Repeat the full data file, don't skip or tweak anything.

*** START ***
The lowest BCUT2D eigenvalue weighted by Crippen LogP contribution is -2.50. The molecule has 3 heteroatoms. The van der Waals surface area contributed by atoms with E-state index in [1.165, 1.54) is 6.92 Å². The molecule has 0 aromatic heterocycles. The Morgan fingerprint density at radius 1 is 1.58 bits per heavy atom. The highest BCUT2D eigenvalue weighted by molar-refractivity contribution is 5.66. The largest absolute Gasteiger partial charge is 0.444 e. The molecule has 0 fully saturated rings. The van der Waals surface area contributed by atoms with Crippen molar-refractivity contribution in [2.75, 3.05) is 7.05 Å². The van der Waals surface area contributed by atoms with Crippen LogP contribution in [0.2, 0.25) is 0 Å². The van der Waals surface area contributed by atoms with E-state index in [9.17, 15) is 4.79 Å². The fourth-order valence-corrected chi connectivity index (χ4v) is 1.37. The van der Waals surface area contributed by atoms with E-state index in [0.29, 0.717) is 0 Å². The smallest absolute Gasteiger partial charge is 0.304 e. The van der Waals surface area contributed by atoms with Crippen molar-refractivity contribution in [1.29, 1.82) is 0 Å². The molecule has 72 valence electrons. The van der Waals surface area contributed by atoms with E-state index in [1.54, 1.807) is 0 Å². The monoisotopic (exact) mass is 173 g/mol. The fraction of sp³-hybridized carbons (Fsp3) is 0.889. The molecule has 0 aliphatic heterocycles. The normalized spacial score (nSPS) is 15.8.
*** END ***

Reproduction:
The lowest BCUT2D eigenvalue weighted by Crippen LogP contribution is -2.50. The molecule has 3 heteroatoms. The van der Waals surface area contributed by atoms with E-state index in [1.165, 1.54) is 6.92 Å². The molecule has 0 aromatic heterocycles. The Morgan fingerprint density at radius 1 is 1.58 bits per heavy atom. The highest BCUT2D eigenvalue weighted by molar-refractivity contribution is 5.66. The largest absolute Gasteiger partial charge is 0.444 e. The molecule has 0 fully saturated rings. The van der Waals surface area contributed by atoms with Crippen molar-refractivity contribution in [2.75, 3.05) is 7.05 Å². The van der Waals surface area contributed by atoms with Crippen LogP contribution in [0.2, 0.25) is 0 Å². The van der Waals surface area contributed by atoms with E-state index in [9.17, 15) is 4.79 Å². The fourth-order valence-corrected chi connectivity index (χ4v) is 1.37. The van der Waals surface area contributed by atoms with E-state index in [0.29, 0.717) is 0 Å². The smallest absolute Gasteiger partial charge is 0.304 e. The van der Waals surface area contributed by atoms with Crippen molar-refractivity contribution in [1.29, 1.82) is 0 Å². The molecule has 72 valence electrons. The van der Waals surface area contributed by atoms with E-state index in [1.54, 1.807) is 0 Å². The monoisotopic (exact) mass is 173 g/mol. The fraction of sp³-hybridized carbons (Fsp3) is 0.889. The molecule has 0 aliphatic heterocycles. The normalized spacial score (nSPS) is 15.8.